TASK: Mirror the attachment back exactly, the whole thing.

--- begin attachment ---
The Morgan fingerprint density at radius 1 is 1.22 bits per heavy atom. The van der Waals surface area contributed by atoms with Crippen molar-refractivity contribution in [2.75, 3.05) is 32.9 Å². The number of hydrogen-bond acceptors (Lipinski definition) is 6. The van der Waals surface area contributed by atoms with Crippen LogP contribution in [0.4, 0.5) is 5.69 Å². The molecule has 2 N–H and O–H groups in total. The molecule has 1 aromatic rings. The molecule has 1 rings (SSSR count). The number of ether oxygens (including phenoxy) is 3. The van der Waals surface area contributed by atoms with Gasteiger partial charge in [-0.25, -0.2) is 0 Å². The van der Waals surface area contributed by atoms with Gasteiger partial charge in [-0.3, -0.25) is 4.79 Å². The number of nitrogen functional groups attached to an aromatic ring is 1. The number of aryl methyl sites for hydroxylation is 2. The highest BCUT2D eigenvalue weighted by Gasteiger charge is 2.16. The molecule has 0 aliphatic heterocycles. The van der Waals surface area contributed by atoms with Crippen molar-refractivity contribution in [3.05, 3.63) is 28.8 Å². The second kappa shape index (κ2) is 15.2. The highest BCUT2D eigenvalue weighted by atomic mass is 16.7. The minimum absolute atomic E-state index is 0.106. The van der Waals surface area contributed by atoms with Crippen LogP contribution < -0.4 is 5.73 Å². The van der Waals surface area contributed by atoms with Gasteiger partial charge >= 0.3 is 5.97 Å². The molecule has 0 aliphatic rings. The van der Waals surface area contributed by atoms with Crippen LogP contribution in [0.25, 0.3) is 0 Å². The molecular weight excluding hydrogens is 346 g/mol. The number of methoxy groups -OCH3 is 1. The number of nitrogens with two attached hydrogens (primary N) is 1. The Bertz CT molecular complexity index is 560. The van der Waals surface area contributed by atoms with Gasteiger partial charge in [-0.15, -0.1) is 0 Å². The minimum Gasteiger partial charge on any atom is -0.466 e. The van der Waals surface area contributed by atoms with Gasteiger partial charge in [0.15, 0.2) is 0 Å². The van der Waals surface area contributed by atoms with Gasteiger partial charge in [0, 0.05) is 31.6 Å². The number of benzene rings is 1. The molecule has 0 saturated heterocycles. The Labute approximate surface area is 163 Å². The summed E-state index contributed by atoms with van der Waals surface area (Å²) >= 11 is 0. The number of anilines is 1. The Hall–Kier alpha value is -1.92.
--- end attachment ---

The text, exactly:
The Morgan fingerprint density at radius 1 is 1.22 bits per heavy atom. The van der Waals surface area contributed by atoms with Crippen molar-refractivity contribution in [2.75, 3.05) is 32.9 Å². The number of hydrogen-bond acceptors (Lipinski definition) is 6. The van der Waals surface area contributed by atoms with Crippen LogP contribution in [0.4, 0.5) is 5.69 Å². The molecule has 2 N–H and O–H groups in total. The molecule has 1 aromatic rings. The molecule has 1 rings (SSSR count). The number of ether oxygens (including phenoxy) is 3. The van der Waals surface area contributed by atoms with Gasteiger partial charge in [-0.25, -0.2) is 0 Å². The van der Waals surface area contributed by atoms with Gasteiger partial charge in [-0.3, -0.25) is 4.79 Å². The number of nitrogen functional groups attached to an aromatic ring is 1. The number of aryl methyl sites for hydroxylation is 2. The highest BCUT2D eigenvalue weighted by Gasteiger charge is 2.16. The molecule has 0 aliphatic heterocycles. The van der Waals surface area contributed by atoms with Crippen molar-refractivity contribution in [3.05, 3.63) is 28.8 Å². The second kappa shape index (κ2) is 15.2. The highest BCUT2D eigenvalue weighted by atomic mass is 16.7. The minimum absolute atomic E-state index is 0.106. The van der Waals surface area contributed by atoms with Crippen LogP contribution < -0.4 is 5.73 Å². The van der Waals surface area contributed by atoms with Gasteiger partial charge >= 0.3 is 5.97 Å². The molecule has 0 aliphatic rings. The van der Waals surface area contributed by atoms with Crippen LogP contribution in [0.25, 0.3) is 0 Å². The molecular weight excluding hydrogens is 346 g/mol. The number of methoxy groups -OCH3 is 1. The number of nitrogens with two attached hydrogens (primary N) is 1. The Bertz CT molecular complexity index is 560. The van der Waals surface area contributed by atoms with Gasteiger partial charge in [-0.15, -0.1) is 0 Å². The minimum Gasteiger partial charge on any atom is -0.466 e. The van der Waals surface area contributed by atoms with Gasteiger partial charge in [0.15, 0.2) is 0 Å². The van der Waals surface area contributed by atoms with Gasteiger partial charge in [0, 0.05) is 31.6 Å². The number of benzene rings is 1. The molecule has 0 saturated heterocycles. The Labute approximate surface area is 163 Å². The summed E-state index contributed by atoms with van der Waals surface area (Å²) >= 11 is 0. The number of anilines is 1. The Hall–Kier alpha value is -1.92.